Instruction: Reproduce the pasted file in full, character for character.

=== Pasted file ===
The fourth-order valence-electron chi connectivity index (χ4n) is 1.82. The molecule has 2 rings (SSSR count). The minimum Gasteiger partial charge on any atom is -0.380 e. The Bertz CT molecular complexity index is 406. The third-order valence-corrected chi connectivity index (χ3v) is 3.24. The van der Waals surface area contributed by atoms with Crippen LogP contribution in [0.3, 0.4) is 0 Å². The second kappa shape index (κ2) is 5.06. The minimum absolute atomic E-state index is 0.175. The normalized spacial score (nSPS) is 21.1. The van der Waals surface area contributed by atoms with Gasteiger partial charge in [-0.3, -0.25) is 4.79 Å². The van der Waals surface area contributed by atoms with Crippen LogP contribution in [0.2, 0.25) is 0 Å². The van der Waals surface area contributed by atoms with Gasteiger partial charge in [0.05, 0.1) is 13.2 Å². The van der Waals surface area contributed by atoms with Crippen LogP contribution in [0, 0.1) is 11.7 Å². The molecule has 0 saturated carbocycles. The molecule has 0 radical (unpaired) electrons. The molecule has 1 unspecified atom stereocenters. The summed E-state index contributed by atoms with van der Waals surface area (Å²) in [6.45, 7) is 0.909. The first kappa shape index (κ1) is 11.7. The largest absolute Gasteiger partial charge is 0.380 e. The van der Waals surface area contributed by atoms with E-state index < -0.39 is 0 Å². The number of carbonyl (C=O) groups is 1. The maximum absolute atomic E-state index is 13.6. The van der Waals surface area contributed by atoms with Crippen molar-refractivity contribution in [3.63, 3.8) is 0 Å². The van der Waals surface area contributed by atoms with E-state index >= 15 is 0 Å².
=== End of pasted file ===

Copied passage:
The fourth-order valence-electron chi connectivity index (χ4n) is 1.82. The molecule has 2 rings (SSSR count). The minimum Gasteiger partial charge on any atom is -0.380 e. The Bertz CT molecular complexity index is 406. The third-order valence-corrected chi connectivity index (χ3v) is 3.24. The van der Waals surface area contributed by atoms with Crippen LogP contribution in [0.3, 0.4) is 0 Å². The second kappa shape index (κ2) is 5.06. The minimum absolute atomic E-state index is 0.175. The normalized spacial score (nSPS) is 21.1. The van der Waals surface area contributed by atoms with Gasteiger partial charge in [-0.3, -0.25) is 4.79 Å². The van der Waals surface area contributed by atoms with Crippen LogP contribution in [0.2, 0.25) is 0 Å². The van der Waals surface area contributed by atoms with Gasteiger partial charge in [0.05, 0.1) is 13.2 Å². The van der Waals surface area contributed by atoms with Crippen LogP contribution in [0, 0.1) is 11.7 Å². The molecule has 0 saturated carbocycles. The molecule has 0 radical (unpaired) electrons. The molecule has 1 unspecified atom stereocenters. The summed E-state index contributed by atoms with van der Waals surface area (Å²) in [6.45, 7) is 0.909. The first kappa shape index (κ1) is 11.7. The largest absolute Gasteiger partial charge is 0.380 e. The van der Waals surface area contributed by atoms with E-state index < -0.39 is 0 Å². The number of carbonyl (C=O) groups is 1. The maximum absolute atomic E-state index is 13.6. The van der Waals surface area contributed by atoms with Crippen molar-refractivity contribution in [3.63, 3.8) is 0 Å². The van der Waals surface area contributed by atoms with E-state index >= 15 is 0 Å².